I think the language is only helpful in showing „undesired“ behavior – “not racing competitively“ which should be easy to determine. However, it it not helpful in giving an athlete of what is required of him or her to validate. In the example of Pete who did not have a choice other than to race a week after Roth, what would he have had to do in order to be considered „racing competitively“? And would Rinnie’s performance in Florida have been judged to be competitive? Where is the cutoff? One could try to come up with better criteria than what we have now – maybe be within x% of the winners time, or score at least k number of KPR points. However, Ironman doesn’t seem to plan to give a clearer guidance on what they determine to be competitive.

What about the Points Slots?

There is another issue that has to be discussed: The requirement of „racing competitively“ only applies to returning champions. This leads to two questions: If a returning champion’s performance has not been deemed „competitive“ (and therefore not eligible for an automatic qualifier), is it then still possible to be considered for a points slot? (I can’t see anything in the KPR rules that would prohibit it.) This could theoretically happen if Sebastian Kienle comes into a situation similar to Pete: His 8000 points from winning Kona will be enough to be above the points cutoff. If he „finishes without racing competitively“, he might be denied an automatic qualifier as a returning champion, but nothing would keep him from claiming a points slot. I’m not sure if this makes sense.

In addition, this is effectively putting a higher requirement on returning champions (say Leanda Cave who finished 18th and is currently ranked with not enough points for a slot) than an athlete who has placed well in the last Kona race (say Daniela Ryf who finished 2nd and is currently leading the rankings). Leanda has to „race competitively“ for her automatic qualifier, while Daniela could „just finish“. (Again, I’m not implying that this is likely or that she even thinks about this.)

I expect that this „disparity“ will be addressed in the next KPR rules change: The increased number of candidates that could get a Kona slot without racing competitively is much larger (basically, most of the Top10 men and women should already be safe from a points perspective), so I’m sure there will be a few more cases this season. (We have already seen a potential case last year when Tim O’Donnell used a 33rd place finish in Florida as his „validation“ IM.)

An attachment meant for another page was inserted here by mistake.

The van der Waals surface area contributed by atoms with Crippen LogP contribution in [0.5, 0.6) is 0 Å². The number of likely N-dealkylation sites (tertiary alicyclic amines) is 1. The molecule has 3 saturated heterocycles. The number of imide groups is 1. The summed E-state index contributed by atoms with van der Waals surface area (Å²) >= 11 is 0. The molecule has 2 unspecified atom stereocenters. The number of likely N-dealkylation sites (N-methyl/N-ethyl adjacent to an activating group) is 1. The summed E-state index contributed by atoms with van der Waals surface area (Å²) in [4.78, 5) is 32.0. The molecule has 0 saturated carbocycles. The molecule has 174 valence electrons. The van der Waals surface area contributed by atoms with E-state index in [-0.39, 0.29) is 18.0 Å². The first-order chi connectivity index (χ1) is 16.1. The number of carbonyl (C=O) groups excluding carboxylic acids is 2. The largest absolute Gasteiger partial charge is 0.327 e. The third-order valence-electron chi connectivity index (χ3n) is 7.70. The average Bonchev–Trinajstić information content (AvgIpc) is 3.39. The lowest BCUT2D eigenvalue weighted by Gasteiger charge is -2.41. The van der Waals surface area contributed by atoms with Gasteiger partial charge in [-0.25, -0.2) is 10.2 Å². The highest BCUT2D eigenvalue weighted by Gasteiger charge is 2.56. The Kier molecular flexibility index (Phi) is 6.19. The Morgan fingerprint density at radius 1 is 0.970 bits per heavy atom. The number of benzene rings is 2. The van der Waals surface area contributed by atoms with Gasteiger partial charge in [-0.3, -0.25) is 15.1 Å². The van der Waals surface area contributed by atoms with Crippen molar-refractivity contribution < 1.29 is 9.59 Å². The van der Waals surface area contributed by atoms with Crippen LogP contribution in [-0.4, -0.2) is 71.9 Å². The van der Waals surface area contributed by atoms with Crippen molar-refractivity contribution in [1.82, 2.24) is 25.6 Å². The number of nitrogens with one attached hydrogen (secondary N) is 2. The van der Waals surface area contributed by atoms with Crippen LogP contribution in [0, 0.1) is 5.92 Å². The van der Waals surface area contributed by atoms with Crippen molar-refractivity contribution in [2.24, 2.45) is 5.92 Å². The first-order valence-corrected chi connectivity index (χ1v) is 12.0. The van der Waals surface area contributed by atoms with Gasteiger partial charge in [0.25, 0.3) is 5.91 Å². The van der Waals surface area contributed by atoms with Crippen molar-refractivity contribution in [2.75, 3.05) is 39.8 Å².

My Personal Opinion

My base position on validation is unchanged since I wrote my thought on it in May: 

I think it is obvious that no-one thinks that a recent Kona winner is not „worthy“ of starting in the Kona Pro field. But if Kona winners could just rock up to Kona, they might have an unfair advantage: By not having to race any IMs, they could be better rested than all the other participants that have to struggle for points to make it to Kona. Therefore, I am (a bit reluctantly) agreeing with the concept of validation.

However, I think that the rules changes made (and those that I expect to follow) are just making things more and more complicated and subjective. Therefore, my suggestion would be to accept any Ironman-distance race as validation. (Pete and Rinnie wouldn’t have had to race an Ironman if their Challenge Roth finish would have counted as validation.) However, I can’t see that Ironman would see this as a viable solution so I think that this will unfortunately continue to be a contentious issue.